Friday, August 9, 2013

Esther Simpson's Tomato Juice

August is tomato month, and every time I can tomato juice, I think of my Aunt Esther.

Aunt Esther had a truly magical garden and canning operation.  If we visited her during the summer, she would say, "let's see what we can get ya" and take us out to the garden.  Most times, we would leave with a bag full of tomatoes, beans, and whatever else was ripe. If she happened to be getting ready to can beans when we arrived, we would sit on the porch and snap beans with her.  It is still one of my favorite things to do.  Her basement was a canning kitchen, filled with jars of finished products and cabinets full of spices where she could do her canning and keep a little cooler.  It was a great place to explore.

When I wanted to learn how to can, she sat down and wrote out my grandmother's bread and butter pickle recipe for me and her instructions for making tomato juice.  She sent us home to make our first quarts of juice with the loan of her ricer (which you may know as a food mill).

The recipe below is Esther's, and you will notice that it is dead simple.  Like the bread and butter pickle recipe, it was intended for open kettle canning, in which the hot juice is put into a hot jar and allowed to seal without further processing.  I've added the processing times to comply with current thoughts on canning.  I've also added the lemon juice; modern hybrid tomatoes are bred to be less acidic than traditional heirlooms, so this small bit of lemon juice keeps you on the safe side of acidity.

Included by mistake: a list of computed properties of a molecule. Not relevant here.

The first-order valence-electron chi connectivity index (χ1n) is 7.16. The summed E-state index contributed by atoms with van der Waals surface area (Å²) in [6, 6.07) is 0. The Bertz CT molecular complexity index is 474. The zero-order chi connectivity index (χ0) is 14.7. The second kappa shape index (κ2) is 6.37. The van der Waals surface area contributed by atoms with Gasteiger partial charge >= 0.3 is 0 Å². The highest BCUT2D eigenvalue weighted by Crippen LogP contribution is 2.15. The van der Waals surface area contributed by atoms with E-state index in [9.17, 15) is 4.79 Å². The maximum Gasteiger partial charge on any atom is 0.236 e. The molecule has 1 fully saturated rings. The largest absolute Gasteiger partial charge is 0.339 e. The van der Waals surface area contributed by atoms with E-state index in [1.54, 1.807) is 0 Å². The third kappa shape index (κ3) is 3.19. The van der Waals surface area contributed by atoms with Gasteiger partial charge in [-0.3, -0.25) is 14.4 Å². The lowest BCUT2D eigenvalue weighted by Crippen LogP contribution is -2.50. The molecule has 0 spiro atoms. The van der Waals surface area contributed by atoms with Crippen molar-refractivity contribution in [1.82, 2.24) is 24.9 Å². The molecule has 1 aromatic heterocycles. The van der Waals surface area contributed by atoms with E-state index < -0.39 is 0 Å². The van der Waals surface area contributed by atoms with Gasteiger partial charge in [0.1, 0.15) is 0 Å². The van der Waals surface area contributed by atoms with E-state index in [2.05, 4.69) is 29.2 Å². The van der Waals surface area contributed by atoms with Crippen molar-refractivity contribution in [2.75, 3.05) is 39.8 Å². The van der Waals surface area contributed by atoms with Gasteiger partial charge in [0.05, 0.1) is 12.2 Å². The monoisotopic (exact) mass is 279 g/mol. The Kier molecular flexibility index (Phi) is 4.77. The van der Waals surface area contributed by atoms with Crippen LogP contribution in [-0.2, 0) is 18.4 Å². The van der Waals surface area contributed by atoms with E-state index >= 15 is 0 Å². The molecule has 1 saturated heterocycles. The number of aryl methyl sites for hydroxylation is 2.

Further note:  the picture above is not the best, but I wanted new canners to see the way the tomato pulp sediment separates out from the liquid when the jar has been standing for a while.  This is normal.  It is easy to freak out a little when you see this the first time you put up tomato juice, because we are all so accustomed to the overly-processed stuff we get in the store or a restaurant.  Just shake the jar up before you drink.

Esther Simpson's Tomato Juice
Tomatoes (Seriously, just whatever you have -- the amount of juice depends a great deal on the size variety of tomatoes you've harvested.  Try to have at least 5 pounds or so to be sure you will get a quart.)
Lemon juice

Cut out cores, stem ends, green places, and bad spots.  Cut into quarters and place in a large pot. Use your hands to squeeze the tomatoes to make juice.

Let the tomatoes come to a boil, stirring throughout.  Let boil at least 5 minutes or until peels start to leave the pulp.  Run the pulp through a ricer to remove the seeds and peels, and return the juice to the pot.  Reheat to a full rolling boil.  Can in hot, sterilized jars to which lemon juice (1 t. for quarts, 1/2 t. for pints) and salt (1 t. for quarts, 1/2 t. for pints) has been added.

Process in a water bath canner for 35 minutes (for both quarts and pints).

Note:  If you are not a tomato juice fan but want some wonderful basic sauce, just continue to cook the juice until it boils down into sauce consistency.  Can the same way.

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